My 2011 Trip to Hilo, Hawaii
Steel Guitar Webpage of David Stewart

C6th Tabs | Rickenbacher | Tunings | Brad's Page | HSGA | Rhythm Tracks | Jerry Byrd | Steel Guitar Videos | Song Tabs | How to Go to Heaven

       God blessed me in February of 2011 by allowing me to once again visit Hawaii. I first went to the island of Oahu. The next day I headed over to Hilo on the Big Island and saw some amazing sights.

Here's a photo of the famous Rainbow Falls in Hilo. It hadn't been raining much, so the fall was flowing significantly less than usual when it rains really good.

I went on Saturday to see Akaka Falls, about 20-miles north of Hilo, which is pictured below.

I drove down to Volcanoes National Park Friday night and saw the following glowing lava at sunset. My Olympus digital camera takes great daytime photos, but isn't too great at night in limited light. Still, you can see the glow of the lava. You can't actually see the lava from the park. A picture does no justice compared to actually being there. It is fascinating to say the least. The weather was cool this particular night, about 65 degrees. I drove for about an hour south of Hilo, down highway 11, to get to the Volcanoes National Park.

I actually walked on solidified lava during the daytime...

Here's a dried lava swirl. Pretty neat stuff...

Here's some broken lava so you can see the thickness and what's underneath. The entire mass of the Big Island is an active volcano, but not a violent volcano like Mt. Saint Helens. There are gas vents blowing steam from many locations on island. Interestingly, the steam smells sweet like antifreeze. There are warning signs not to breath the toxic vapors.

There are active lava flows here and there, but not as much as people are led to believe. The spectacular images that you see in photos only occur for a few hours ever 20-years or so; but when they do occur, entire roads are covered with lava (as seen in the 2nd photo below). Lava flows are better seen at night.

Below: A road covered with dried lava. This particular stretch of road has become quite famous in Hawaii because of the lava flow that closed it off. You can see people in the background standing on the lava taking photos.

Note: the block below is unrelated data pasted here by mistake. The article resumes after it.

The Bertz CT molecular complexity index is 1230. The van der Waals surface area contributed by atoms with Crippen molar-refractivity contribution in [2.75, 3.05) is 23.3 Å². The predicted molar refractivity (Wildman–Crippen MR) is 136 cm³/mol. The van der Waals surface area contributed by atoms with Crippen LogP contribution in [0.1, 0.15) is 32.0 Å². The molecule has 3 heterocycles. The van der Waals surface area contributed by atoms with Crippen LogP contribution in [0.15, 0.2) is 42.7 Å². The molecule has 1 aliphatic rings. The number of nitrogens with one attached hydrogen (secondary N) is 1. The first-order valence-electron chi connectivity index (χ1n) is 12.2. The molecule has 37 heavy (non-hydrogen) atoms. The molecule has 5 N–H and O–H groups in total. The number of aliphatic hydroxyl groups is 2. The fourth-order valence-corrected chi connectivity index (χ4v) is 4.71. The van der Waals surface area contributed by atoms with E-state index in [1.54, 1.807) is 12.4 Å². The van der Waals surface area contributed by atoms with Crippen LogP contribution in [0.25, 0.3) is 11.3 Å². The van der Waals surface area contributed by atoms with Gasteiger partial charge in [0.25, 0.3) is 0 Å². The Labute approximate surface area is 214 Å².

Below is an underground tube formed by flowing lava. This is one of the attractions at the Volcanoes National Park on the Big Island in Hawaii. There are lava tours available where they'll take you closer to the lava, but I didn't take any tours because there is so much to see and I was only there for 3-days. I saw a lot, but only scratched the surface of things to see. The lava tube below is about 1/4 of a mile in length, cold and damp. You walk down a long descending path of stairs and walkways to get to it.

I took the photo below from where the Volcanoes National Park road dead-ends, because it's covered with lava (the photo I showed you earlier). The water in Hawaii is gorgeous blue. I've never seen water so blue anywhere else. The black rocks below are lava.

If you look closely at the photo above you'll see some palm trees in the background. below is a close-up of this little oasis of palm trees in the lava.

The beautiful coastline photo I took earlier has unstable rocks, which may collapse at any time, and there are several warning signs like this below. Look how blue the water is...

One of the most beautiful sites that I saw on the Big island was the black sands beach of Punalu'u about 50 miles south of Hilo. I drove for nearly 50 miles and never saw as much as a home or a gas station. It looks like a nuclear bomb went off, from all the volcanic devastation. Everything looks dead as can be. I wasn't sure where I was driving too, but didn't want to always wonder what I would have found if I hadn't kept going. Kind of like life in a lot of ways. So I determined to keep driving until I found something to say I drove to, and I found a beautiful site indeed.

The photo below doesn't do enough justice to the absolute gorgeous beauty of the jet black sand, because the photo was taken closer to sunset with the sun low in the sky. My camera doesn't take good night photos. Still, you can see the awesome black sand. The photo makes the sand look grainy, but it's not. The sand is not super fine, but it's pleasantly fine; not course enough to irritate the skin as does course sand. There are signs telling tourists not to ride the turtles. I didn't see any turtles at the time I was there, but I hear they come regularly on shore.

Below I visited Hilo Ukuleles and Guitars. I set my camera on a garbage container to take a timed photo. It came out fairly well I think. I bought some guitar picks and a really great hat (not the one I'm wearing in this photo). It was nice being at Hilo music after reading about it for years on the internet. I also took a photo inside, pictured 2nd photo down...

My 2011 Visit to Oahu, Hawaii